'Hawthorne': TV Love in Black and White

A new season of Jada Pinkett Smith's medical drama premieres tonight. Will her character ever date a black man?


The population of Richmond, Va., is 50 percent black. It stands to reason that a single black woman living in said city, or even starring in a television show set in said city, might find herself involved with a black man, at least on occasion. Not that she has to, but it just seems plausible. No one bothered to mention that to Jada Pinkett Smith.

Tonight marks the return of Hawthorne, her TNT medical melodrama, which she executive-produces and stars in as Christina Hawthorne, the chief nursing officer at Richmond Trinity Hospital. During the show's brief history, matters of the heart for her character have trended in, shall we say, an unbalanced manner.

Let's retrace the relationship arc of Hawthorne: Her ex-husband and the father of her daughter is white. Cool. Her own on-again, off-again Dr. McDreamy is white. Pattern established -- but what the hell, it's 2011. Then, late last season, a new love interest emerged. His name (in real life) is Marc Anthony. Yep, that one. Granted, he's Puerto Rican, and that does swing the racial pendulum a bit, but we're not quite there yet.

As the show enters its third season, still missing in action is a black man to play Hawthorne's romantic opposite. Where is he? The only black man harder to find, as of late, is LeBron James in the fourth quarter. Then again, if Hawthorne were to fancy a player from the 2011 NBA Finals, she would be more likely to catch German fever and go for Dallas Mavericks' star Dirk Nowitzki than James. As NBA analyst Mark Jackson might say, "Mama, there goes that white man!" So, what gives? Or, in the parlance of Hollywood, what's her motivation?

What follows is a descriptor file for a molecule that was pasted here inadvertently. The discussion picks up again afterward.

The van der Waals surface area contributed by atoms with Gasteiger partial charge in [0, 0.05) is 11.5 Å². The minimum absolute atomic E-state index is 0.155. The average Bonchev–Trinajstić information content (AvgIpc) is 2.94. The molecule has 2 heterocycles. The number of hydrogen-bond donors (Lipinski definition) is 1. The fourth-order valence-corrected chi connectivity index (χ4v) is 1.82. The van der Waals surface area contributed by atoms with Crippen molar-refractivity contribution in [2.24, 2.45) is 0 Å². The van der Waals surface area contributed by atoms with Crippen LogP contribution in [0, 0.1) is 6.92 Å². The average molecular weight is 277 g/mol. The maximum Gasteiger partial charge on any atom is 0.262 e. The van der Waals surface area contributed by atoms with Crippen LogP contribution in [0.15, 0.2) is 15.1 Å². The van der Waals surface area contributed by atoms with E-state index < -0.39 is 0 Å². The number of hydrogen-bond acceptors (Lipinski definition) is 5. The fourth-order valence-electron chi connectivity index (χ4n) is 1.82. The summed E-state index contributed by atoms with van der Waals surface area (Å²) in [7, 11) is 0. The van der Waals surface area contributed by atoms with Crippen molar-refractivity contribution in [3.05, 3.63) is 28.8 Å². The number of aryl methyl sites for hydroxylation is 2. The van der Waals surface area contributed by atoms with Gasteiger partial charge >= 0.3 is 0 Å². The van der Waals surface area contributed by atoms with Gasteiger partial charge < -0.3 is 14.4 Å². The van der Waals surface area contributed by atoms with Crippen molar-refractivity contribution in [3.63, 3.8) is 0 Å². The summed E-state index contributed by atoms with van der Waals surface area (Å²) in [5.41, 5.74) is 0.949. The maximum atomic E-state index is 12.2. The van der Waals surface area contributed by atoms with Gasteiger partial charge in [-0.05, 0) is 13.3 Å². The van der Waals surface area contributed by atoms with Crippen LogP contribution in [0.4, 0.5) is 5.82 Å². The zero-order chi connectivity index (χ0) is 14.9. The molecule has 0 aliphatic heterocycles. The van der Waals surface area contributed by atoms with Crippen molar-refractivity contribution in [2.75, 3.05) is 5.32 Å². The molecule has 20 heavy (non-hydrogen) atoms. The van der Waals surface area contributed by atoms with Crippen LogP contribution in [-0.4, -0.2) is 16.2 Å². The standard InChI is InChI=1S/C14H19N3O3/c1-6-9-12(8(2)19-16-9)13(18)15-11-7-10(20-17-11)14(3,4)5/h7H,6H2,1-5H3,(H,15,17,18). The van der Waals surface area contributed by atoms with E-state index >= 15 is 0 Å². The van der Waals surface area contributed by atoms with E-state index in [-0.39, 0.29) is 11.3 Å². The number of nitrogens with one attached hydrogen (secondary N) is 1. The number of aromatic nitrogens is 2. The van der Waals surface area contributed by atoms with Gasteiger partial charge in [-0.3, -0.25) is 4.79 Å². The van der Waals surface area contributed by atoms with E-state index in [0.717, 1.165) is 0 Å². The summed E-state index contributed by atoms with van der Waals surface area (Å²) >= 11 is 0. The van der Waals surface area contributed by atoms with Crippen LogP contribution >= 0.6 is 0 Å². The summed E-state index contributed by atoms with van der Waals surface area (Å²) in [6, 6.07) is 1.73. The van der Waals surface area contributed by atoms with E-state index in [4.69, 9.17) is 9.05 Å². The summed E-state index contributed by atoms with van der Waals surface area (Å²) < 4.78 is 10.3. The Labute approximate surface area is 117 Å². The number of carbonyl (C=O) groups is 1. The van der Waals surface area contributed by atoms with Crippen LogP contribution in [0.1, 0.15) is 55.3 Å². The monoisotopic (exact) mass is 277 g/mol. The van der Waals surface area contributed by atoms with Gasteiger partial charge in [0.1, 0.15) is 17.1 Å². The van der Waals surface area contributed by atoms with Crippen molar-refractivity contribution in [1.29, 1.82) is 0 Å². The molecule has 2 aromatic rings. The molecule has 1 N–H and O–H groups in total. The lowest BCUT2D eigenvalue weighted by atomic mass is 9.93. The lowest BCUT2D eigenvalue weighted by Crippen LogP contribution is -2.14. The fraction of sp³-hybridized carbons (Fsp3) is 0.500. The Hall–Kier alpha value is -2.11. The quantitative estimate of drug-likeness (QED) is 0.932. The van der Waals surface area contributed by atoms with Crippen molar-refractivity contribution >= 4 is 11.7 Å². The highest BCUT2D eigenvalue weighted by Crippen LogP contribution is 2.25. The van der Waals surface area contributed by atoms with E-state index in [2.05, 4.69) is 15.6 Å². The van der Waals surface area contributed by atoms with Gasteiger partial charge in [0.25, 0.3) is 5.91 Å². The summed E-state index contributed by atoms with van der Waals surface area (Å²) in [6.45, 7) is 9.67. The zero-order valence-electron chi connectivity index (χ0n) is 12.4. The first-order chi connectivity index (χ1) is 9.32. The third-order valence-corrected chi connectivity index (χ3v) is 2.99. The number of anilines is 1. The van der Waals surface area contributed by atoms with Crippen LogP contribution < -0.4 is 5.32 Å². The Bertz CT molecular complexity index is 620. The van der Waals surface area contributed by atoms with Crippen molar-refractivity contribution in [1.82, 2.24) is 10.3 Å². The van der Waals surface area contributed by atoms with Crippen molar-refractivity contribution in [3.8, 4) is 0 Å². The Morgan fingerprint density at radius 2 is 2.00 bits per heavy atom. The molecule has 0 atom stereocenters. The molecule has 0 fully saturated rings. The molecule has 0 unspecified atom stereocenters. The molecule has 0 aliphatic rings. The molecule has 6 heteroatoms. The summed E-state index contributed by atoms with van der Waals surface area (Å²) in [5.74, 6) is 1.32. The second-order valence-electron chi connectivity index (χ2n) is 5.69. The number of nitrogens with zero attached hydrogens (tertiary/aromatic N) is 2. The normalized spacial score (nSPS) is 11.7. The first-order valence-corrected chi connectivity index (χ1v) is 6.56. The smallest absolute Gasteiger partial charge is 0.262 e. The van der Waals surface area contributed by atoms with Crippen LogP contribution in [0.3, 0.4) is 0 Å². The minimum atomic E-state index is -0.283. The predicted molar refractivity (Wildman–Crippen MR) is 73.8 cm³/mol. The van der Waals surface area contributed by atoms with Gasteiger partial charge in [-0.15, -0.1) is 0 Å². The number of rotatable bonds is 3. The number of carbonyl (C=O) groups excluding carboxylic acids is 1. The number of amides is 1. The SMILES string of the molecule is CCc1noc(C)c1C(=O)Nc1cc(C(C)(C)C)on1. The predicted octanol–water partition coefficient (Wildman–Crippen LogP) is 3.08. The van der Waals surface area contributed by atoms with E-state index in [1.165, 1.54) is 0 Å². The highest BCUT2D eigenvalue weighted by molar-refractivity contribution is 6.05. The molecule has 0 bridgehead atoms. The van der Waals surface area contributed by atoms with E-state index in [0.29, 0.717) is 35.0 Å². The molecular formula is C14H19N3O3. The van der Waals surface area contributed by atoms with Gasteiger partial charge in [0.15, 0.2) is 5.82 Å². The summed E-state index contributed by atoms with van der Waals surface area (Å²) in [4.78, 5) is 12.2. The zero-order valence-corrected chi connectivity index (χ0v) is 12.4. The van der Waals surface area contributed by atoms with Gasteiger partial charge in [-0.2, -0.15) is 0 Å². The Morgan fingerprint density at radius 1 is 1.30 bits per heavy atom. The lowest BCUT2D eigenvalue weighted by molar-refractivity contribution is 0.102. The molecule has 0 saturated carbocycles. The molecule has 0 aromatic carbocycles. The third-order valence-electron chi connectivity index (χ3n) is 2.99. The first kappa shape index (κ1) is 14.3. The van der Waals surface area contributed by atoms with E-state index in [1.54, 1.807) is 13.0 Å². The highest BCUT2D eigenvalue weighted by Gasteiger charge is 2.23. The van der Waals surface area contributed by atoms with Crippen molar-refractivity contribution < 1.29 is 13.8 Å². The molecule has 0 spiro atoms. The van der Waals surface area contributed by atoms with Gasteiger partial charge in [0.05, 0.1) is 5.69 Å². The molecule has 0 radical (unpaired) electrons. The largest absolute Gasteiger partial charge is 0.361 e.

Allow me to invoke James yet again, at his expense. Maybe she set a personal goal to date "not one, not two, not three, not four, not five, not six, not seven," but as many nonblack men as possible in her quest to become champion of black women disgruntled with black men.


Perhaps Hawthorne is championing Essence magazine, specifically what seems like their quarterly article nudging single black women to consider dating white men. Of course, if this were a show starring Will Smith and featuring a parade of nonblack women as his love interests, Essence readers -- the same ones who flipped out when Reggie Bush was featured on the cover -- would probably hold an annual town hall meeting to discuss it.

Yes, Smith starred in Hitch opposite Eva Mendes, who's Cuban and crazy hot. And black men on television have dated outside their race -- on other hospital dramas, no less. There was Isaiah Washington's character in Grey's Anatomy dating another doctor, of Asian descent. More recently, Taye Diggs' character on Private Practice is involved with a white woman -- in his best impression of art imitating life.

The point isn't that for every black man dating a white woman on TV, there needs to be a black woman doing the same. It's not a "who gets the least love from black folks of the opposite sex" contest. If it were, black women would win every time.

At the heart of my critique is the hypocrisy of some black women, who are fine with Hawthorne's interracial love stories but would protest if the situation were reversed. I'd be remiss if I didn't acknowledge that many -- more like most -- of my black female friends and colleagues are over the whole interracial hysteria.